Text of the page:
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#MeToo: 'When one person discloses, then immediately other people are sharing their story'

"I've never had it in my life and my career where I've seen people so openly disclose," Renae Desautel said. (SBG)

EUGENE, Ore. -- There's a new accusation every single day as hundreds of victims join the #MeToo movement and share their stories of sexual assault or harassment.

"I've never had it in my life and my career where I've seen people so openly disclose," Renae Desautel said.

The clinical social worker and University of Oregon Assistant Dean of Students for Prevention and Response Services said in her 15 years of work, instances of sexual crimes have remained stagnant - but they're being reported more often.

"It's overall culture shifts in our larger communities," she said. "I think part of it is our prevention and response efforts on college campuses where a lot of this has been focused in recent years."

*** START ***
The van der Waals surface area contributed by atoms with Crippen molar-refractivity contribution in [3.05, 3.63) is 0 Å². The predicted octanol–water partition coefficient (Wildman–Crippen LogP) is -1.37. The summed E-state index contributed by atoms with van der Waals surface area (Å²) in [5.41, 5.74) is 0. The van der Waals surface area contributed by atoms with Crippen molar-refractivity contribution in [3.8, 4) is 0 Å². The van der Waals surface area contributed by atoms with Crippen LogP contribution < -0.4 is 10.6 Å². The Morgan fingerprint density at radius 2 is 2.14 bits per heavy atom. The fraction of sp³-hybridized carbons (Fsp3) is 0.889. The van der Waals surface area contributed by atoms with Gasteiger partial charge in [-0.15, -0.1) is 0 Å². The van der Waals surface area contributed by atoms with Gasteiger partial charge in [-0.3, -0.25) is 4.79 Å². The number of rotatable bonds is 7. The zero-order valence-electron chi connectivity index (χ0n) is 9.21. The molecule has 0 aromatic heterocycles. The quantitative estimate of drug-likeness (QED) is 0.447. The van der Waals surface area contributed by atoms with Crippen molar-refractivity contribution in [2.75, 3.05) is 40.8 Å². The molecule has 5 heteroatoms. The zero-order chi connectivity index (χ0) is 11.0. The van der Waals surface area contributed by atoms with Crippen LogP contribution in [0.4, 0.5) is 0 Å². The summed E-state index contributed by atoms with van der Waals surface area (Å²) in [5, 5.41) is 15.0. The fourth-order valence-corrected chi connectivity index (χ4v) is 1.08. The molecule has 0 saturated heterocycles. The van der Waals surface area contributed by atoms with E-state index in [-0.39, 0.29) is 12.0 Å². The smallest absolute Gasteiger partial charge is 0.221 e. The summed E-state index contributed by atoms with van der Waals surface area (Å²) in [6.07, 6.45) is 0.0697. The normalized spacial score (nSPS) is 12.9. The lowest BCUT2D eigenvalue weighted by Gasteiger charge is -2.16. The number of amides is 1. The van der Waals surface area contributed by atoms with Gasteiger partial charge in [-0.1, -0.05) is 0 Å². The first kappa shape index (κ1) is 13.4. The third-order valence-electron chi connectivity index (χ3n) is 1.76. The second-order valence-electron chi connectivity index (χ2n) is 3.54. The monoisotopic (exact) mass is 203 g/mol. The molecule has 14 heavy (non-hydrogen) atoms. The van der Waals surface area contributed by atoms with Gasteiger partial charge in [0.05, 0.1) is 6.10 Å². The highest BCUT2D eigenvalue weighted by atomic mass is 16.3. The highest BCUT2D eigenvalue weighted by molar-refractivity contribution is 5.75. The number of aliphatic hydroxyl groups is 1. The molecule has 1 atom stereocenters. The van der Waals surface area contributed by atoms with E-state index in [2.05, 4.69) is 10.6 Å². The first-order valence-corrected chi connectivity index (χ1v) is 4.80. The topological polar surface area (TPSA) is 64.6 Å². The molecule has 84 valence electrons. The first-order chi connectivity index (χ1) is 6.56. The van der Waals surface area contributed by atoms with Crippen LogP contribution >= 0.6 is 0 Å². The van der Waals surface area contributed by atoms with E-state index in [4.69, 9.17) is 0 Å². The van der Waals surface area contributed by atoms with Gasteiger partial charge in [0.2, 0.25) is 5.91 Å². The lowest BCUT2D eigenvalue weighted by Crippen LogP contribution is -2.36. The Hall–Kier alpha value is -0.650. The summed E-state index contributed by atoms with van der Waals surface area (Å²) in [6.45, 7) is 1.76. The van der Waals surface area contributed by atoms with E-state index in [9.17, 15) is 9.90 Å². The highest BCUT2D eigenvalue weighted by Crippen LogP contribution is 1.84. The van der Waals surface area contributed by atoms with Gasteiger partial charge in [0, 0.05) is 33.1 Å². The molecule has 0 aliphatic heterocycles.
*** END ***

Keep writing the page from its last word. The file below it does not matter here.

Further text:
Still, she said, so many sexual assaults are kept secret, mostly out of fear: "That's one of the prevailing things that a lot of survivors feel is that they're alone, that they're never gonna be believed and that they're not going to get the help that they need."

But the current national movement is proof: there's power in numbers.

"It unfortunately is one of the things that brings legitimacy," she said. "When one person discloses then immediately other people are sharing their story."

She hopes this is a cultural shift where survivors can feel safer and more confident in their disclosures, but she says we still have a long way to go.

"It would be great to get to a time where one persons account of what had happened would be believed and it wouldn't take multiple people to share that same experience in order for that to be believed or for that perpetrator to be held accountable," Desautel said.

For now, as difficult as it is to see the endless stories, she says at least survivors know they're not alone.

The University of Oregon has a 24 hour response line as well as counseling, health and legal services for students.

And for other members of the community, the non-profit SASS offers programs and support.

They also have a drop-in center Tuesdays through Thursdays from 9 a.m. to 4 p.m.

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